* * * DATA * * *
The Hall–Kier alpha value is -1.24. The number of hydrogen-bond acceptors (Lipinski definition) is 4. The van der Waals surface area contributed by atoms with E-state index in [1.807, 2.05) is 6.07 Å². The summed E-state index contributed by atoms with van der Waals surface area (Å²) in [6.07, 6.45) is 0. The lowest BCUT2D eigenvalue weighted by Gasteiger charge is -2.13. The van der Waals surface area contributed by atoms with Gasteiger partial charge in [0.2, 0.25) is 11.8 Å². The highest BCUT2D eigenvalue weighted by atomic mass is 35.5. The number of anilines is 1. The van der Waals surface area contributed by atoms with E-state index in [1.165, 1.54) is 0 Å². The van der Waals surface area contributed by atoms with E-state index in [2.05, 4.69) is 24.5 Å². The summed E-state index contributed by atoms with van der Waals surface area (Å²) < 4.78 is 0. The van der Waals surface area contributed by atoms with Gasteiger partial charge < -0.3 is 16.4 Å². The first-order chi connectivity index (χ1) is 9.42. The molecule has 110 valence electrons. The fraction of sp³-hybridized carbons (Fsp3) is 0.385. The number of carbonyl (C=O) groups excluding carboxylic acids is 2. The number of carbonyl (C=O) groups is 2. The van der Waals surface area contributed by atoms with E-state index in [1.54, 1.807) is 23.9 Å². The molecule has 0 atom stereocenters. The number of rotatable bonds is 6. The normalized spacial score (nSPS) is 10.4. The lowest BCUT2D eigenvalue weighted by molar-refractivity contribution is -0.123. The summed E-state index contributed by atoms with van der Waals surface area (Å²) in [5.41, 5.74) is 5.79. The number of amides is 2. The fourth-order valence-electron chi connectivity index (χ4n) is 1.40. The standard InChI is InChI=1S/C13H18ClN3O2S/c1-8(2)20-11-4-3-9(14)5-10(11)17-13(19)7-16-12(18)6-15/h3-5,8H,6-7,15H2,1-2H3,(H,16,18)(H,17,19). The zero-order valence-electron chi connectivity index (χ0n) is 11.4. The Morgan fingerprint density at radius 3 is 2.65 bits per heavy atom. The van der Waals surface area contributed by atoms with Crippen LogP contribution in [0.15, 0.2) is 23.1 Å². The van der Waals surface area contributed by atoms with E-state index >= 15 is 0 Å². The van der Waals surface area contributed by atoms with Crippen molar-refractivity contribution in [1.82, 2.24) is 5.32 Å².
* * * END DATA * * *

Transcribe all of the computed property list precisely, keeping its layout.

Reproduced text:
The Hall–Kier alpha value is -1.24. The number of hydrogen-bond acceptors (Lipinski definition) is 4. The van der Waals surface area contributed by atoms with E-state index in [1.807, 2.05) is 6.07 Å². The summed E-state index contributed by atoms with van der Waals surface area (Å²) in [6.07, 6.45) is 0. The lowest BCUT2D eigenvalue weighted by Gasteiger charge is -2.13. The van der Waals surface area contributed by atoms with Gasteiger partial charge in [0.2, 0.25) is 11.8 Å². The highest BCUT2D eigenvalue weighted by atomic mass is 35.5. The number of anilines is 1. The van der Waals surface area contributed by atoms with E-state index in [1.165, 1.54) is 0 Å². The van der Waals surface area contributed by atoms with E-state index in [2.05, 4.69) is 24.5 Å². The summed E-state index contributed by atoms with van der Waals surface area (Å²) < 4.78 is 0. The van der Waals surface area contributed by atoms with Gasteiger partial charge < -0.3 is 16.4 Å². The first-order chi connectivity index (χ1) is 9.42. The molecule has 110 valence electrons. The fraction of sp³-hybridized carbons (Fsp3) is 0.385. The number of carbonyl (C=O) groups excluding carboxylic acids is 2. The number of carbonyl (C=O) groups is 2. The van der Waals surface area contributed by atoms with E-state index in [1.54, 1.807) is 23.9 Å². The molecule has 0 atom stereocenters. The number of rotatable bonds is 6. The normalized spacial score (nSPS) is 10.4. The lowest BCUT2D eigenvalue weighted by molar-refractivity contribution is -0.123. The summed E-state index contributed by atoms with van der Waals surface area (Å²) in [5.41, 5.74) is 5.79. The number of amides is 2. The fourth-order valence-electron chi connectivity index (χ4n) is 1.40. The standard InChI is InChI=1S/C13H18ClN3O2S/c1-8(2)20-11-4-3-9(14)5-10(11)17-13(19)7-16-12(18)6-15/h3-5,8H,6-7,15H2,1-2H3,(H,16,18)(H,17,19). The zero-order valence-electron chi connectivity index (χ0n) is 11.4. The Morgan fingerprint density at radius 3 is 2.65 bits per heavy atom. The van der Waals surface area contributed by atoms with Crippen LogP contribution in [0.15, 0.2) is 23.1 Å². The van der Waals surface area contributed by atoms with E-state index >= 15 is 0 Å². The van der Waals surface area contributed by atoms with Crippen molar-refractivity contribution in [1.82, 2.24) is 5.32 Å².